A gorgeously told novel in verse written with intimacy and power, Audacity is inspired by the real-life story of Clara Lemlich, a spirited young woman who emigrated from Russia to New York at the turn of the twentieth century and fought tenaciously for equal rights. Bucking the norms of both her traditional Jewish family and societal conventions, Clara refuses to accept substandard working conditions in the factories on Manhattan’s Lower East Side. For years, Clara devotes herself to the labor fight, speaking up for those who suffer in silence. In time, Clara convinces the women in the factories to strike, organize, and unionize, culminating in the famous Uprising of the 20,000.
Powerful, breathtaking, and inspiring, Audacity is the story of a remarkable young woman, whose passion and selfless devotion to her cause changed the world.
One of my favorite things to do (if I have the time) at the library is to just browse the new releases/new purchases shelf and see if there is anything that catches my eye. While I was looking at the young adult shelf a couple of weeks ago, there was something about Audacity that made me pick it up. I can’t explain exactly what it was, but the cover caught my eye, as did the brief description on the book flap – so I said, what the heck and added it to my stack of books. I will say that I didn’t look close enough to realize it was a novel told in verse until I got home (not that that’s bad, it just took me by surprise) – but since I have read/enjoyed books told in that format before, I figured I would enjoy it and I wasn’t wrong.
Audacity tells the story of Clara Lemlich, a young Russian immigrant who became involved in the rise of labor unions in the early 1900’s. I had never heard of her until this book, but now I want to read more about her. I knew a little bit about the establishment of the unions in NYC during that time period, and a bit more about the Triangle Fire which occurred during that time period – but it’s not one that i’ve really studied (and honestly, don’t really remember it being covered in any of the US history courses I took in college). I thought this went well with my idea to read books about different women in history and how they contributed (as a follow-up to listening to The Invention of Wings, about the Grimke sisters). Clara Lemlich lived up to this quote that I love, “well-behaved women rarely make history” – even from a young age she wasn’t destined to be the meek mannered female that she was expected to be – she pushed all the boundaries that were available to her – wanting to learn more, do more and be more – not just being settled with her lot in life.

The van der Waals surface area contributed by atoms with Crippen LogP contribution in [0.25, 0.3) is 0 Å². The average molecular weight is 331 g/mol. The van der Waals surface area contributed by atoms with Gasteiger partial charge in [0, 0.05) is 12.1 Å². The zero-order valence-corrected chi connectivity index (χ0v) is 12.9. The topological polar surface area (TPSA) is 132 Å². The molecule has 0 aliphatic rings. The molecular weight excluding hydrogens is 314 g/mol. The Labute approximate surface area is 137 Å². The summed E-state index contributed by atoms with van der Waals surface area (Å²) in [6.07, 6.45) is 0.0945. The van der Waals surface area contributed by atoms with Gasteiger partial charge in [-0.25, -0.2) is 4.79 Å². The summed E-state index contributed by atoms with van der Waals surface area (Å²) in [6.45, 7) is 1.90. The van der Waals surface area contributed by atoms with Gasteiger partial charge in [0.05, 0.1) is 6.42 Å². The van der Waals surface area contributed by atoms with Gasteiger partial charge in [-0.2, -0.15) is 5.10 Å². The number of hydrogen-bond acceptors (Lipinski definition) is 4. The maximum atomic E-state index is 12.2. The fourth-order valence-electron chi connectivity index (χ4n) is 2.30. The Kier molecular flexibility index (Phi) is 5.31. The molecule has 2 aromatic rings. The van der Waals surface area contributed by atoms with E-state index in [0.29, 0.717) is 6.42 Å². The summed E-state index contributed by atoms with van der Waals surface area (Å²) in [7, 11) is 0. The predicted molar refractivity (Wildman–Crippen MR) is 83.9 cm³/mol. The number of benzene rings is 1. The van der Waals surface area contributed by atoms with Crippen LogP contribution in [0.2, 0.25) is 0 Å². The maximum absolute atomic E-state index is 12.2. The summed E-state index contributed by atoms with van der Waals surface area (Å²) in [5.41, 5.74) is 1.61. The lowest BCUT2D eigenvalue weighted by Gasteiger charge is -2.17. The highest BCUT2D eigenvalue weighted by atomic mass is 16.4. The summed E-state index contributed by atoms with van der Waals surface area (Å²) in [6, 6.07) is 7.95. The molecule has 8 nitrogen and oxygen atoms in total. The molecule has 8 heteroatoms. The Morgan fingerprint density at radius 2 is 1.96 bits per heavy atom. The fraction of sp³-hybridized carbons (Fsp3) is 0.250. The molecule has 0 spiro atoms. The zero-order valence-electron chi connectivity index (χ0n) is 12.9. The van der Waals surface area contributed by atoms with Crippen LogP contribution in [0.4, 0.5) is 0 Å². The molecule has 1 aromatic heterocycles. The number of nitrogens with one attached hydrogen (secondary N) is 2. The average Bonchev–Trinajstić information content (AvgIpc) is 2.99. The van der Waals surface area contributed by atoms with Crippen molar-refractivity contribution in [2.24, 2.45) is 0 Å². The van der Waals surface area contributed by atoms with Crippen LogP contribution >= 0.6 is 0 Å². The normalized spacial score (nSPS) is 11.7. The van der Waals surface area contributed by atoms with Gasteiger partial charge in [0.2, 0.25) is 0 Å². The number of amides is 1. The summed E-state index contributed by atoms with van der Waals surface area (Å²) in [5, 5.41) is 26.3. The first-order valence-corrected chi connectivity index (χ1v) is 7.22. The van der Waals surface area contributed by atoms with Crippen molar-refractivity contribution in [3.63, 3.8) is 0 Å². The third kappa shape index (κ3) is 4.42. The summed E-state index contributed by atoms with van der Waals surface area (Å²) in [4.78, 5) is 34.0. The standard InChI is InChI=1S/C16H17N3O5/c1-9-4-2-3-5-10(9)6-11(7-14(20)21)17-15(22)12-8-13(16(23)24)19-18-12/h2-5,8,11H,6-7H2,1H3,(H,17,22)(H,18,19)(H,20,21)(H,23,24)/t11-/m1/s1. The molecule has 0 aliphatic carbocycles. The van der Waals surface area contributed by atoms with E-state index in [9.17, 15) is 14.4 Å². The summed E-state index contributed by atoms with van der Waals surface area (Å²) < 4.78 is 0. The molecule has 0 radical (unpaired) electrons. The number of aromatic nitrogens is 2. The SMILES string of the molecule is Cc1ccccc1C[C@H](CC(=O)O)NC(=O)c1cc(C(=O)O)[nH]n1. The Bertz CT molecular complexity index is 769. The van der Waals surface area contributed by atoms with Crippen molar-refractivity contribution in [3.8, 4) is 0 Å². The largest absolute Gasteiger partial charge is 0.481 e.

I found that the novel told in verse approach was something unique to historical fiction – i honestly don’t know how popular it is, I know its the first time i’ve come across it in this genre (my other experiences with it have been for contemporary/realistic fiction writings). I kind of want to see if I can find more like it because it was really well done. The pages and segments of the book flowed well between the different events that occurred in Clara’s life, including not only her union work, but also events in her life prior to that. I’m intrigued to not only read more by this author, but also more about the time period in history.
This is a book that I would recommend to adults and teens alike, its written in a way that teens would find it enjoyable, as well as adults and for adults, it may cover a slice of history that you aren’t familiar with. Overall, I gave Audacity 4 stars and intrigued to read more by the author in the future.